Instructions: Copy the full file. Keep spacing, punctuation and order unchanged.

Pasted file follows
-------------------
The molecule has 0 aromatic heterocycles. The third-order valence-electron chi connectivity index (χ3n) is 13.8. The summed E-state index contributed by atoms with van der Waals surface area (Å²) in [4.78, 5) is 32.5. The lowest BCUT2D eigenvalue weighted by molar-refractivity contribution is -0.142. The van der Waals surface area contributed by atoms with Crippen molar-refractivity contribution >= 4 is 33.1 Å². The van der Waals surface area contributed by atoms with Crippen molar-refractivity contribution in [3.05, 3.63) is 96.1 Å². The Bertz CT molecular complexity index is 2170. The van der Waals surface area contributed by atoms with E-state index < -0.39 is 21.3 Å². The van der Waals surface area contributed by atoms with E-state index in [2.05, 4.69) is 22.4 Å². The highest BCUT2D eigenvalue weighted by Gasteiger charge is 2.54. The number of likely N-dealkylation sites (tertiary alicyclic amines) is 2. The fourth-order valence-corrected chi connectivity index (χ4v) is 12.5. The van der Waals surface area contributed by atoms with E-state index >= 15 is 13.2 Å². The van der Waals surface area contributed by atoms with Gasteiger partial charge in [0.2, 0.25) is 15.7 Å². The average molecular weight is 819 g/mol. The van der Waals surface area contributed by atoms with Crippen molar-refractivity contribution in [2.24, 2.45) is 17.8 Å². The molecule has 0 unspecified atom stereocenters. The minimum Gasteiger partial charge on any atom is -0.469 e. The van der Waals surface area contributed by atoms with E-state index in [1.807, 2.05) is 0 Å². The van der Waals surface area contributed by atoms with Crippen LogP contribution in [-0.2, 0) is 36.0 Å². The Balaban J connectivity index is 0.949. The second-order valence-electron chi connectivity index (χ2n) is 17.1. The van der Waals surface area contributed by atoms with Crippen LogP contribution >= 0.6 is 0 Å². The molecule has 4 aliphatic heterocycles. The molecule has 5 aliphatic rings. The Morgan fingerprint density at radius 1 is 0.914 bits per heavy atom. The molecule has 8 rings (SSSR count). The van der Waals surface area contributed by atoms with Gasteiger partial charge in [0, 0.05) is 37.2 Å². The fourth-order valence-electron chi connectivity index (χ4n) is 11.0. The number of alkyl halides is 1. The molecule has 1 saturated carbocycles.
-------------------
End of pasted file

The molecule has 0 aromatic heterocycles. The third-order valence-electron chi connectivity index (χ3n) is 13.8. The summed E-state index contributed by atoms with van der Waals surface area (Å²) in [4.78, 5) is 32.5. The lowest BCUT2D eigenvalue weighted by molar-refractivity contribution is -0.142. The van der Waals surface area contributed by atoms with Crippen molar-refractivity contribution >= 4 is 33.1 Å². The van der Waals surface area contributed by atoms with Crippen molar-refractivity contribution in [3.05, 3.63) is 96.1 Å². The Bertz CT molecular complexity index is 2170. The van der Waals surface area contributed by atoms with E-state index < -0.39 is 21.3 Å². The van der Waals surface area contributed by atoms with E-state index in [2.05, 4.69) is 22.4 Å². The highest BCUT2D eigenvalue weighted by Gasteiger charge is 2.54. The number of likely N-dealkylation sites (tertiary alicyclic amines) is 2. The fourth-order valence-corrected chi connectivity index (χ4v) is 12.5. The van der Waals surface area contributed by atoms with E-state index >= 15 is 13.2 Å². The van der Waals surface area contributed by atoms with Gasteiger partial charge in [0.2, 0.25) is 15.7 Å². The average molecular weight is 819 g/mol. The van der Waals surface area contributed by atoms with Crippen molar-refractivity contribution in [2.24, 2.45) is 17.8 Å². The molecule has 0 unspecified atom stereocenters. The minimum Gasteiger partial charge on any atom is -0.469 e. The van der Waals surface area contributed by atoms with E-state index in [1.807, 2.05) is 0 Å². The van der Waals surface area contributed by atoms with Crippen LogP contribution in [-0.2, 0) is 36.0 Å². The Balaban J connectivity index is 0.949. The second-order valence-electron chi connectivity index (χ2n) is 17.1. The van der Waals surface area contributed by atoms with Crippen LogP contribution >= 0.6 is 0 Å². The molecule has 4 aliphatic heterocycles. The molecule has 5 aliphatic rings. The Morgan fingerprint density at radius 1 is 0.914 bits per heavy atom. The molecule has 8 rings (SSSR count). The van der Waals surface area contributed by atoms with Gasteiger partial charge in [0, 0.05) is 37.2 Å². The fourth-order valence-electron chi connectivity index (χ4n) is 11.0. The number of alkyl halides is 1. The molecule has 1 saturated carbocycles.